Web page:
This system worked for years and was especially efficient during peak rush periods at lunch and dinner. So when McDonald's corporate rolled out the Made For You campaign, many franchisees resisted. Considering the average McDonald's restaurant recorded sales of $1.5 million in 2002 and owner-operators typically earn between 5% and 7% of the total sales, an additional expense of $30,000 or $40,000 to overhaul the kitchen could consume about one-third of a year's profits.

McDonald's executives contend the average cost to install the Made For You system was roughly $25,000 per store.

Franchisees such as Steinig claim that before Made For You was implemented, it would take between 60 seconds and 90 seconds to serve most customer orders. Now, it takes between two minutes and three minutes per customer, or longer.

"Made For You has been terrible," Steinig says. "I want to do what's good for the system and what's good for business. But if I'm spending a load of money I expect some return for my money. Show me where it's increasing sales. I know we're selling a hotter product, but it's not helping sales." The average McDonald's in 2002 reported sales of $1.5 million compared with $1.03 million for the average Burger King, meaning McDonald's filled 46% more orders than Burger King. "That adds up over time, especially during the rush hours," Dill says. "We just had too many customers to make it work the way the smaller competitors could."

The PC POS system replaced proprietary computer registers that delivered information to in-store processors. These computers are a McDonald's restaurant's black box, recording information on operations such as an individual store's total sales for the day, and the number of patties, buns, cups and other products used, and delivering it back to the McDonald's mainframe systems in Oak Brook each night over a modem connection. It also is used by managers to place orders from distributors for replacement patties, buns, chicken breasts, napkins, etc., as well as for setting up staff work schedules. However, a former McDonald's manager now working as a restaurant consultant says the data that is batch-dumped to the McDonald's mainframe system in Oak Brook every night doesn't offer the detail McDonald's executives needed and, worse, took as long as a week to be compiled, analyzed and distributed to managers who would then order more patties, buns, etc. from McDonald's vendors.

"For example," the manager says, "they might know how many patties were sold but not how many specific sandwiches were sold at a particular location. It would provide only very general sales information. Not enough to efficiently replenish orders from suppliers to management's satisfaction and certainly not fast enough."

And as McDonald's attempts to make its menu more "relevant" to the tastes of today's consumers, this timely data becomes all the more critical. Hence the need for a project like Innovate.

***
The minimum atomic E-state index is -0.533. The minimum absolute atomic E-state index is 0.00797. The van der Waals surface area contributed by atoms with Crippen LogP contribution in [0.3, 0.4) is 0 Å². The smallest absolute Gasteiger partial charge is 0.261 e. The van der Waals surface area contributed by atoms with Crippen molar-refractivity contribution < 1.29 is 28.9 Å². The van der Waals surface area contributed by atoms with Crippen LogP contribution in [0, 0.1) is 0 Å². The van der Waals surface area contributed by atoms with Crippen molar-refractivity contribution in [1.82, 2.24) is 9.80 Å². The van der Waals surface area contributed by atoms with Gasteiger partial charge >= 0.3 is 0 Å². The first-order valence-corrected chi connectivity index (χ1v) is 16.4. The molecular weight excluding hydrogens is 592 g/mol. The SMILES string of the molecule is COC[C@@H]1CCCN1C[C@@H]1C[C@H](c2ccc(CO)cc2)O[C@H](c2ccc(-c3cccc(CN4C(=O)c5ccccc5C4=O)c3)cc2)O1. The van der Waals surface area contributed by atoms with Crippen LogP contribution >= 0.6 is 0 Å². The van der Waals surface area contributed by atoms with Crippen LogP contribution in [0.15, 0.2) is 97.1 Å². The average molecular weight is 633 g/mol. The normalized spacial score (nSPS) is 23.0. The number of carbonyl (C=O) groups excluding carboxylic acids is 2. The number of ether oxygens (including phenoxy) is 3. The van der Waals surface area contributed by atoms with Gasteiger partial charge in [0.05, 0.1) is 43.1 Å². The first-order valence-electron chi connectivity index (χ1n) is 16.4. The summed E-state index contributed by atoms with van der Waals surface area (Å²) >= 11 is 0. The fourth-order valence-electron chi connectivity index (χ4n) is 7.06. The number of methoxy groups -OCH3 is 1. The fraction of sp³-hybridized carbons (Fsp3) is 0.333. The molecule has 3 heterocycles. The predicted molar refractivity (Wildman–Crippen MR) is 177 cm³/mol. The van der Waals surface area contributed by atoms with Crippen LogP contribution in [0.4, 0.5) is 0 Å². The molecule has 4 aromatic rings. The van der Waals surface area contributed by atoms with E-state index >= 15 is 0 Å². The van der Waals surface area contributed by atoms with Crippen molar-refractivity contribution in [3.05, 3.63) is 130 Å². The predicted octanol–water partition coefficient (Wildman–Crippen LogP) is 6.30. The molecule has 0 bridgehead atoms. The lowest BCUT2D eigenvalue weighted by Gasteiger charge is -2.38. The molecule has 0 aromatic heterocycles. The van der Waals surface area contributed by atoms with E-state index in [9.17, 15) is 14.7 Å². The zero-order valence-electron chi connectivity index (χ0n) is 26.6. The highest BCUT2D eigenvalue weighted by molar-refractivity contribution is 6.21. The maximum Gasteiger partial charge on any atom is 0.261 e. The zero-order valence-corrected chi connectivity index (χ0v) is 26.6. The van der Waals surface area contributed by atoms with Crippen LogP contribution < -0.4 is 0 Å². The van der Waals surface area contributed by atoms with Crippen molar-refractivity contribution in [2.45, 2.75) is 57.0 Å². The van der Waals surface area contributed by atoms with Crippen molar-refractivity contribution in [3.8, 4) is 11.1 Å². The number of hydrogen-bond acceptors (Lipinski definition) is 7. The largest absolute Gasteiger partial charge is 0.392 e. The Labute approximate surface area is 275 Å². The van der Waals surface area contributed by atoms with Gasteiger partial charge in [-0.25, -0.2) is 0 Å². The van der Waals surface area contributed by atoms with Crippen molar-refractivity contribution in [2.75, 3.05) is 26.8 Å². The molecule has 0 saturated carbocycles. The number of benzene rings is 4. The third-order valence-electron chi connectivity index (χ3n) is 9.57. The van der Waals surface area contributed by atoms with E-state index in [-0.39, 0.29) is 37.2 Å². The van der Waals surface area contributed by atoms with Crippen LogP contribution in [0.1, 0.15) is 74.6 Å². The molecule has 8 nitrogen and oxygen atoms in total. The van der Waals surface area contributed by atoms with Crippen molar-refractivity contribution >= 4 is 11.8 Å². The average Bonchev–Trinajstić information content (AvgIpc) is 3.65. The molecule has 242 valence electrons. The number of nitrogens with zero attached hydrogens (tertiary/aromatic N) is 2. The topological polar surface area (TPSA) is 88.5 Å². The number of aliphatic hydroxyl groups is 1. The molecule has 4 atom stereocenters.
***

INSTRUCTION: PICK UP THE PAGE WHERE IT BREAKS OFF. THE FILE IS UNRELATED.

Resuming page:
But instead of investing in Innovate over the next five years, Cantalupo says McDonald's will invest in itself through the share repurchases and dividends. These measures might provide temporary relief for the beleaguered stock price but will do little to improve the quality of the food or the speed of service at its locations.

During the May shareholder meeting, Cantalupo and the executive management team unveiled its "Plan to Win," a strategy focused on improving sales at its existing stores rather than opening new stores. A big part of this plan is creating a menu that's more relevant to consumers. Long lambasted for a menu high in fat and cholesterol, McDonald's is pinning hopes on a new salad line.

"The salads are great," Hickok says. "The only problem is that everyone already has them. At least they're trying, but there's no reason to think that these salads are going to be the savior."

Ironically, McDonald's reversal on Innovate has been accompanied by continued attempts to use technology to improve the speed and convenience of its fast-food transactions- such as its plans to use electronic payment systems and kiosks. It has announced a series of other high-tech gambits that seem completely out of character. For instance, it launched a wireless Internet access trial in 10 New York restaurants-a free 60-minute Net access with the purchase of an Extra Value Meal-which doesn't seem to be fully in line with Cantalupo's quest to improve the quality of McDonald's existing-store products and service.

But then technology has never fit easily on McDonald's menu. "Culturally, it was always a fight at McDonald's," Dill says. "My first day on the job I remember meeting with then-CEO Fred Turner and he said 'Carl, I never want to fail to sell a hamburger because a computer is down.' McDonald's just wasn't comfortable with technology."

-with additional reporting by Charles Babcock

Senior Writer
Larry, of San Carlos, Calif., was a senior writer and editor at CNet, writing analysis, breaking news and opinion stories. He was technology reporter at the San Jose Business Journal from 1996-1997. He graduated with a B.A. from San Jose State University where he was also executive editor of the daily student newspaper.